John_ccy
John_ccy

You know, I was surprised to hear recently (from other Chinese folks) that they've gotten a lot better as well, although I haven't been there myself to try it out.  I was just really surprised because for a while it wasn't considered that good.

  

Joe
Joe

Cityview has a great clean ambiance and helpful staff. 

It also has some very good dim sum, and, unfortunately, some very bad dim sum. The quality is very inconsistent, and that is very disappointing because the restaurant itself is a nice place to dine. 

Joe
Joe

You can order vegetable dishes at dim sum, but you're not going to get shrimp dumplings made with vegetables, which would, of course, defeat the purpose of shrimp dumplings, or pork dumplings, or barbeque pork buns, or steamed meat balls, and so on.

You might do better by frequenting Chinese vegetarian restaurants, which are often associated with Buddhism. Whenever I visit Hong Kong, I make a point of stopping in at least one of the Buddhist restaurants that serve a variety of wonderful dishes, all of them vegetarian. 

Wblakegray
Wblakegray

I'd say try Ton Kiang first, because they have several good vegetable dishes. I would also recommend other Westerner-friendly places like Yank Sing and City View, and suggest you don't limit yourself to the dim sum menu. You can also get dim sum at the vegetarian Chinese restaurant Lucky Creation, although I'm not a fan.

But I have to say, dim sum's not really for vegetarians. Sorry.

It would be possible for a restaurant to make strictly vegetarian dim sum, and make it tasty, but there's little incentive because the bulk of the dim sum market is omnivores with some Chinese in their background. Plus, dim sum is so associated with weekend dining that the restaurant would likely have to do something else during the week.

I think a strictly vegetarian dim sum place might work for cheap takeout in New York because of the larger population. I can't see it working in SF, even in the Mission district. And I can't see a sitdown place working because of the psychological association with Sunday dining.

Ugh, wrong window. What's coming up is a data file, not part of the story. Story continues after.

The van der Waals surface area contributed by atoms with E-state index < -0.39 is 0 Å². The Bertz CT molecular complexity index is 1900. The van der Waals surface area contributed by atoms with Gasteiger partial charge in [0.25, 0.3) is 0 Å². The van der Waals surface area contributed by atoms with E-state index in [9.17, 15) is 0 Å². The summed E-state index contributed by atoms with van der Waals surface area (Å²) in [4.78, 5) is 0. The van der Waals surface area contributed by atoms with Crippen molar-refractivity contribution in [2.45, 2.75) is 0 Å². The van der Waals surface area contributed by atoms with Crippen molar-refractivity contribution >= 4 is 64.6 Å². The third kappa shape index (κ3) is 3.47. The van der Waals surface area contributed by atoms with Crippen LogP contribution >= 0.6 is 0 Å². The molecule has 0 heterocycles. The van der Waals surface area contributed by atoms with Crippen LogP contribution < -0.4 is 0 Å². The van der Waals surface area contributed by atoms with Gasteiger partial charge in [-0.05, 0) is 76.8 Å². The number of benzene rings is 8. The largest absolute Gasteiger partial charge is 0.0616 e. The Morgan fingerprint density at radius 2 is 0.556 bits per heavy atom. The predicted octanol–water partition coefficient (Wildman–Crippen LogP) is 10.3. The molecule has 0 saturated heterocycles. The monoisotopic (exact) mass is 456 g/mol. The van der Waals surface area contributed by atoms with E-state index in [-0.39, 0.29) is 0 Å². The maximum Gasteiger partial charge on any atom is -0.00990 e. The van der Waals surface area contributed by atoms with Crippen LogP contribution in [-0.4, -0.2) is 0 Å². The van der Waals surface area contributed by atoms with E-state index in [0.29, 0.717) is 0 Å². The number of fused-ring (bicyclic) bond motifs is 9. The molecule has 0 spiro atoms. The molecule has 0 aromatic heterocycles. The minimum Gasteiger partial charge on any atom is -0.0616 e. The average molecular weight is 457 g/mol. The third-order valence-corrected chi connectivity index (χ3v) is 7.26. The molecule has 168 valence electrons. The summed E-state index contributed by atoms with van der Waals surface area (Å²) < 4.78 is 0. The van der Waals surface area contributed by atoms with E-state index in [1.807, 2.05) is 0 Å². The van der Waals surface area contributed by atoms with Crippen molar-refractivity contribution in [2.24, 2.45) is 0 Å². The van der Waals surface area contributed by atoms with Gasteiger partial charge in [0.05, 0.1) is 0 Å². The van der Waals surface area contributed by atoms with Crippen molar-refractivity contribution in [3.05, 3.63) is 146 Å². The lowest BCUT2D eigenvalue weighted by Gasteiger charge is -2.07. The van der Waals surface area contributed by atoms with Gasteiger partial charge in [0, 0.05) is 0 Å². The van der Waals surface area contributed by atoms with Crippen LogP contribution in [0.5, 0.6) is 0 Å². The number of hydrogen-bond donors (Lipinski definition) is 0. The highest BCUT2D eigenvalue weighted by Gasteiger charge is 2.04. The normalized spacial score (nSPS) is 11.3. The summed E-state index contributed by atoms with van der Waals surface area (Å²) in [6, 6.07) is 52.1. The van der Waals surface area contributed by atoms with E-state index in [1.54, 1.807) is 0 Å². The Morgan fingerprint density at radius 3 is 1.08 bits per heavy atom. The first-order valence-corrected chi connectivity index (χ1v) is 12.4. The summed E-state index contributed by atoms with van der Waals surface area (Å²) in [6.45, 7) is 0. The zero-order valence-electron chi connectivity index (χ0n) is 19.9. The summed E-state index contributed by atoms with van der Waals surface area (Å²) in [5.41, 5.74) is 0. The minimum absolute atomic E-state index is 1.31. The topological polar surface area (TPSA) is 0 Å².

Sorry, there are some cuisines that don't translate well for vegetarians. Dim sum is one. Unlike with Vietnamese or Thai food, where there are rich cultural vegetarian traditions, there's no real vegetarian tradition in dim sum.

Joe
Joe

Had great dim sum at a place called ABC Seafood in Foster City many years ago.

amyk
amyk

Millbrae's not that far and really blows away the offerings within city limits.Koi in Daly City, Zen Peninsula & South Sea Kitchen in Millbrae. Heck, HK Flower Lounge isn't that bad on a good day.

John_ccy
John_ccy

I was surprised that Ton Kiang was still ranked so high as well, before I read your post.  I'd always felt that it was a grande dame that had seen better days - although still formidable. :)  I think I'll give them another try, since I haven't been recently.

BK Broiler
BK Broiler

I have the same shellfish allergy and never went to dim sum as a result. But on a trip to yank sing (admittedly "westernized"), they volunteered to write in big Chinese letters on a big yellow post-it "No Seafood" and put it at the end of the table. Seems to work well as long as you point to it when the carts show up. People might give me grief for special treatment but it's because I love the food so much and would never had the opportunity to have a Shanghai dumpling otherwise (heaven in a spoon).

Tandy
Tandy

@Olivia Great to see your note here. I just sang your praises above! Thank you for the amazing culinary contribution you make to our neighborhood, Olivia :) 

pancho villa
pancho villa

No need to apologize for dim sum. i'm vegetarian and I love and eat dim sum frequently.  yes, the choices are limited, but when did we get to this point where we think we are entitled to, and need an infinite number of choices in order to be happy? we should consider ourselves immensely fortunate to have *anything* to eat at all.

Wblakegray
Wblakegray

It's still the single best place to take novices, and that counts for a lot. I used to eat there a lot more often but their menu is more limited than other places I like, and now I generally only go when I have a novice to take -- but I still enjoy my meal when I do.

The crowd milling outside isn't what it used to be, for sure. But that's a good thing.

Wblakegray
Wblakegray

BK: I'm glad this has worked out for you, but I still think you're making a mistake. The servers don't always know everything that's in every dish. Yank Sing is the best place to try this, I agree, but that's because the kitchen is Westernized. I think before you eat there again you ought to contact the restaurant and make absolutely sure of which dishes you can eat. Please forgive me if I'm being overly protective.